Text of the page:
週日, 01 十二月 2013 00:00

Liminal Realms at the Mountains and the Margins of Taipei

 

The Mountains and the Margins of Taipei

 

As the second of our two-part feature on nature and the city, Shanshui Taipei, we explore Taipei's mountains. The mountains represent the natural frontier of the city, the border between the natural jungle and the urban jungle, but also the border between a standardized modus operandi of urban living and the diverse community lifestyles on the periphery, detached as they are from the daily reliance on the mainstream structures of the urban core.

週五, 01 十一月 2013 16:10

In Search of the Source: Sunlighting the Liugong Canal

Dr Chun-E Kan, a retired professor of the Department of Agricultural Engineering, NTU, has been working in hydraulics and sustainability most of his life. The completion of his lifework would be the 'Sunlighting' or the re-opening of Liugong Canal, an irrigation channel running through Taipei, which is now buried underneath asphalt or concrete. However, his magnum opus is not yet complete. It has been 12 years since he submitted a proposal for a sustainable, economically inexpensive and romantic plan to bring clean rainwater back into Taipei City, starting off with the reopening of the stretch of the Liugong Canal which flows through National Taiwan University's campus. While it had been largely accepted at the time, Dr Kan has already seen a decade of retirement pass without any real action being taken to implement the plan. Negotiating the complex city and university bureaucracies make it extremely difficult to put a large scale engineering plan into action. We met with Dr Kan in the company of Professor Elijah Chang of NTU's Department of Building and Planning and her doctoral student Wu Chen-Ting who have also conducted research projects relating to the Liugong Canal.

As Dr Kan explained to us, the problem with water in the Taipei basin is that ever since dense urbanisation of the whole basin began in the Japanese era, what the government has feared the most was the crippling inundations during Typhoons, thus governments have aimed to get the rainwater out of the city and into the river as quickly as possible. For example, underneath the wide Keelung road, there was a huge underground passageway taking all the rainwater water straight down to the polluted Songshan River - a natural resource wasted. The Chinese idiom 'bamboo sprouts spring after rainfall' (雨後春筍) is commonly used to signify things springing up everywhere. Yet if all your rainfall is immediately flushed from the city, what can grow? You are left with an urban desert, where sand is replaced by concrete, and only shrubbery breaks through. In fact almost all the ponds in Taipei, despite perhaps bringing classical Chinese teachers to a emphatic sigh of contentness and harmony, are actually connected to the city waterworks using a hugely energy consuming pump system; meanwhile, the underground canals are now mostly polluted water. Essentially after more than 200 years of using a very sustainable engineering facility, the Liugong Canal, we no longer have any natural clean water sources fertilizing the lands and communities of Taipei.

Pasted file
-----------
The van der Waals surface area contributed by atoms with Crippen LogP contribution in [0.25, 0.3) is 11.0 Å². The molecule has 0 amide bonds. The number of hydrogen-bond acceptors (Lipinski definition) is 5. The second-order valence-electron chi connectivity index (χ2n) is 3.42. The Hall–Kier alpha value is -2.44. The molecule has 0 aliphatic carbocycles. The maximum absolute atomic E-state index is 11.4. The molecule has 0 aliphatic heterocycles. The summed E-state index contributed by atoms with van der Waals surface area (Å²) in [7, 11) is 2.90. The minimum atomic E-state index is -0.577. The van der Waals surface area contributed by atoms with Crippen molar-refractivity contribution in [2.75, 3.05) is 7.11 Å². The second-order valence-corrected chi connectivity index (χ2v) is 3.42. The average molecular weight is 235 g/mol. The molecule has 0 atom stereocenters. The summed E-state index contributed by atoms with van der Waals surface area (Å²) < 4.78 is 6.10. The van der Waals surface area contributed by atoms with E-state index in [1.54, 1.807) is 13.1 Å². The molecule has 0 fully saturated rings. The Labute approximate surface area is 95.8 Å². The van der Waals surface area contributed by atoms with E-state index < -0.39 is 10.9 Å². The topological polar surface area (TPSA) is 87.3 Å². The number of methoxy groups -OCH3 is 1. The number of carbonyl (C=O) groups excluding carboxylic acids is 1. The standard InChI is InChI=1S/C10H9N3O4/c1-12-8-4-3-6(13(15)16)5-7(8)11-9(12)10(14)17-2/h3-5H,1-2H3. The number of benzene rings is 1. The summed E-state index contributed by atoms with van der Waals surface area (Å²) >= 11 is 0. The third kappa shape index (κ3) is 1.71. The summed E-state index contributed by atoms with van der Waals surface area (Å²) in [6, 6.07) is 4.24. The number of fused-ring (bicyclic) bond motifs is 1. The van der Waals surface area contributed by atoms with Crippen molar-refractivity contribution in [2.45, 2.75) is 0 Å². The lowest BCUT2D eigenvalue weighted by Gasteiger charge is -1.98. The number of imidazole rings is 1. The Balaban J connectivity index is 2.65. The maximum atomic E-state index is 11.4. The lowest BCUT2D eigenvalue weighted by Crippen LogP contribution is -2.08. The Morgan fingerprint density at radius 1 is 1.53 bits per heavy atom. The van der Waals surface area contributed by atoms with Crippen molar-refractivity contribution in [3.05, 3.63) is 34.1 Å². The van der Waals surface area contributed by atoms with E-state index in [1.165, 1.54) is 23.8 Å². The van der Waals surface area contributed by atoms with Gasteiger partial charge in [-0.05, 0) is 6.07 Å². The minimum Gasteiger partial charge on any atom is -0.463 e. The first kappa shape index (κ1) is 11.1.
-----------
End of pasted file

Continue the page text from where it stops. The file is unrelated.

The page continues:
"The question we are facing today is how we can make the water stay a little bit longer in our living environment," said Professor Chang. "In fact this is the same question as 270 years ago, except then it was irrigation canals for farming purposes. Now we are trying to irrigate our communities." She felt that any project that started from the premise that we need to reopen a long defunct canal, for nostalgic or post-modern design purposes, was no different from any other costly beautification project. "The key is finding where the water is."

The spirit of the Liugong Canal was that of searching out the source, and for Professor Chang any project which did not first solve the problem of bringing in clean rainwater to the city rather than using reservoir water, defeated the purpose. Nowadays all the clean water in the city comes down from the huge reservoir in Pinglin. But as Prof. Chang explains, with the unpredictability of changing global weather patterns it is feasible that the reservoir could at times dry up, if that happened, how would Taipei's communities acquire there daily living water needs.